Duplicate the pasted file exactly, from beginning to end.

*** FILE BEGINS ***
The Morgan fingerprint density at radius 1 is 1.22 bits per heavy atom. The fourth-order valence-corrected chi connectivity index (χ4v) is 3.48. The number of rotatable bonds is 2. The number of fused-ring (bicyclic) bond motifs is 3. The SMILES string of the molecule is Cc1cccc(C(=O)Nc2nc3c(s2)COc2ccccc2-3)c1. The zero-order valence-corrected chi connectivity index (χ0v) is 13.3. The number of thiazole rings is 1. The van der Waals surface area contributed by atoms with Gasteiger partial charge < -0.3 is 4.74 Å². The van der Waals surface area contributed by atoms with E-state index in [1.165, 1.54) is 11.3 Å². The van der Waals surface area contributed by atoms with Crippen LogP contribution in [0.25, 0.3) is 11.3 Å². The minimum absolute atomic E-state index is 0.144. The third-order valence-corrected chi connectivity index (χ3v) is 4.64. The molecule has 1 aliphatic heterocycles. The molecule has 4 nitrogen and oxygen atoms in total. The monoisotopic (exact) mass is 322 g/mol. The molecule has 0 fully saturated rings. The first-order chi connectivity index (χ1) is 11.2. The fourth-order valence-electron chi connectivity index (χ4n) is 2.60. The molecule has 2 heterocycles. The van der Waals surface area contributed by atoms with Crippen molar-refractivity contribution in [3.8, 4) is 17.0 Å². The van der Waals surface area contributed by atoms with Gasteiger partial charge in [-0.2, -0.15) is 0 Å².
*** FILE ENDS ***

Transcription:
The Morgan fingerprint density at radius 1 is 1.22 bits per heavy atom. The fourth-order valence-corrected chi connectivity index (χ4v) is 3.48. The number of rotatable bonds is 2. The number of fused-ring (bicyclic) bond motifs is 3. The SMILES string of the molecule is Cc1cccc(C(=O)Nc2nc3c(s2)COc2ccccc2-3)c1. The zero-order valence-corrected chi connectivity index (χ0v) is 13.3. The number of thiazole rings is 1. The van der Waals surface area contributed by atoms with Gasteiger partial charge < -0.3 is 4.74 Å². The van der Waals surface area contributed by atoms with E-state index in [1.165, 1.54) is 11.3 Å². The van der Waals surface area contributed by atoms with Crippen LogP contribution in [0.25, 0.3) is 11.3 Å². The minimum absolute atomic E-state index is 0.144. The third-order valence-corrected chi connectivity index (χ3v) is 4.64. The molecule has 1 aliphatic heterocycles. The molecule has 4 nitrogen and oxygen atoms in total. The monoisotopic (exact) mass is 322 g/mol. The molecule has 0 fully saturated rings. The first-order chi connectivity index (χ1) is 11.2. The fourth-order valence-electron chi connectivity index (χ4n) is 2.60. The molecule has 2 heterocycles. The van der Waals surface area contributed by atoms with Crippen molar-refractivity contribution in [3.8, 4) is 17.0 Å². The van der Waals surface area contributed by atoms with Gasteiger partial charge in [-0.2, -0.15) is 0 Å².